I'm a freelance actor, travel writer, photographer, foodie and attention seeker living in the lower North Shore. Check out my blog at www.emmajaneexplores.com for more.
The man behind the ANZAC legend
Heading out to the Casula Powerhouse Arts Centre is a special treat for arts and culture seekers, despite it being a bit of a hike from the big smoke of the Sydney CBD. This is my first time attending the venue and I was floored at the industrial chic of the gutted and refitted power station which is home to a number of art exhibitions and a beautiful big theatre space.
The theatre is what I am here to see, with Liverpool Performing Arts Ensemble's newest offering Simpson, J. 202 opening for a brief, packed in 4 day season of six shows. It's easy to spot the theatre entrance in the vast hall at the Powerhouse, decked out in a wall of poppies with a little wreath at the base. It's a gorgeous installation and sets my expectations high for this piece of Australian theatre.
On the way into the theatre ushers selling programs are also peddling Anzac biscuits – a nice touch given the play's subject matter. The play tells the story of the man behind the legend of Simpson and his donkey, and aims to present a very human and unique insight into who he was, his family and how by he ended up becoming the decorated and revered saviour of the wounded in Gallipoli during World War 1. A story stooped in history, Beynon's play takes us on a journey through Simpson's boyhood where he is portrayed as a cheeky animal lover who struggled to apply himself at school to his eventual departure from his home and family in South Shields to seek his fortune around the world, ending up in Australia. From there, he joins the military as a stretcher bearer and winds up in Gallipoli in the thick of the fighting on the beaches. It's here that he makes history as the stretcher bearer who uses his donkey to transport the wounded to safety until he is killed in action.
The play itself is steeped in fact and history, and overly so. Beynon's writing is so rich with facts about Simpson's life, that at times the production seems laboured and slow, however well the actors try to drive it along at pace. The stakes for much of the work do not seem high enough and much of Act 1 feels like exposition in preparation for what's to come in Act 2.
Director Josie Daly writes in her Director's Note that this is her debut as a director, and she should be commended on tackling what is a challenging piece of theatre. Overall the direction is cohesive and solid, however more care could have been taken to ensure that the actors were all performing on the same level: some were playing for the SCG and others for the more intimate space that we were in.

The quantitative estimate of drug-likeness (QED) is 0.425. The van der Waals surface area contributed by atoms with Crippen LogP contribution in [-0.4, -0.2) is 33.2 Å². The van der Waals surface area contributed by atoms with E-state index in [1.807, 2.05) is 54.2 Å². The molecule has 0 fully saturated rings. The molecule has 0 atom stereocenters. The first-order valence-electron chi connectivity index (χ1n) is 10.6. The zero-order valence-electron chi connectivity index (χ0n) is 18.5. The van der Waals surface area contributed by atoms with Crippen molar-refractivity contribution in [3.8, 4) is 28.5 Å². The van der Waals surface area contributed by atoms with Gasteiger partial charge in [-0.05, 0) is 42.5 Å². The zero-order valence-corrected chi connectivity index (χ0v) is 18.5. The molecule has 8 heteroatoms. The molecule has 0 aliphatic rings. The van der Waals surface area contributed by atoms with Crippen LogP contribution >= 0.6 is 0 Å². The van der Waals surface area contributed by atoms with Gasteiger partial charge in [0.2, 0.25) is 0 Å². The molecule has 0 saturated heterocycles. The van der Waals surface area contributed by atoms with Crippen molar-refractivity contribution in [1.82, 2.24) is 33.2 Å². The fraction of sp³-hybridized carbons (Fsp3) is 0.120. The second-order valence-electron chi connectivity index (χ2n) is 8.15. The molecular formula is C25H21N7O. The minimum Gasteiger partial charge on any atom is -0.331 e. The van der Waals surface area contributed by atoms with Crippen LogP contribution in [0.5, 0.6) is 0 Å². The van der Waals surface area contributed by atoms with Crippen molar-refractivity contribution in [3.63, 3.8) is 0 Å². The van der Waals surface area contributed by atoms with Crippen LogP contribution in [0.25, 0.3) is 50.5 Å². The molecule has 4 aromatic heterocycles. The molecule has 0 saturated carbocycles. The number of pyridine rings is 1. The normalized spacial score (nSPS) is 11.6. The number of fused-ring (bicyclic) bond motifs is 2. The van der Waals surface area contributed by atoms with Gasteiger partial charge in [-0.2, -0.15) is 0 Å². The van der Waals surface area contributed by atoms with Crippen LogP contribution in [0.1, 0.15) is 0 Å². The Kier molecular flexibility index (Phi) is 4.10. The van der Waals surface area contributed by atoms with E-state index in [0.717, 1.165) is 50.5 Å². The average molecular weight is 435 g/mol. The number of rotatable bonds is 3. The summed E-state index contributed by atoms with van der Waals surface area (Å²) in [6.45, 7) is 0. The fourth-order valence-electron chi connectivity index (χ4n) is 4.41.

I'm torn by Don Ezard's (who is also an actor in the piece) set design - a quaint and beautiful traditional English cottage on one side that has been executed to perfection juxtaposed with a clumsily placed big frame with wrinkled white scrim material on the other side. This was not used enough or effectively to warrant having it onstage. The entire piece could have done without it altogether. Indeed, whilst a lot of the set pieces that came on and offstage in Act 2 as Jack heads off to war looked great, the cumbersome task of wheeling them on and off stage distracted a little from the emotional scenes in the play. That said, the bunker that takes over the left of the stage when Jack is in Gallipoli is perfect and coupled with Blair Dutney's solid lighting design gives a sense of the claustrophobia and hopelessness of the situation.
Easily the biggest role in the production is that of the hero John (Jack) Simpson Kirkpatrick. Michael Giglio brings the character to life – a great challenge for a young actor as he barely leaves the stage. Although always engaging, Giglio's Jack is overplayed and clown-like in comparison to the other performers who give nuanced and subtle performances. It's got its charm when Jack is a boy of 13, but as he gets older it does feel like he's in a different show to the other actors onstage.
The real revelation of this production are the outstanding portrayals of the women in Jack's life, his mother (played by Micky Rose) and his sister Annie (played by Charlotte Robertson). These two ladies give genuine, layered and nuanced performances that tell the story of the lesser known part of Jack's life. You don't ever get a sense that these women are "acting" – the way they listen and respond to each other is never forced, nor overplayed.
All bumps aside, there's a lot to commend this production on and I congratulate them for shedding a new light on a well-known ANZAC legend and wish them all the best for the remainder of their season.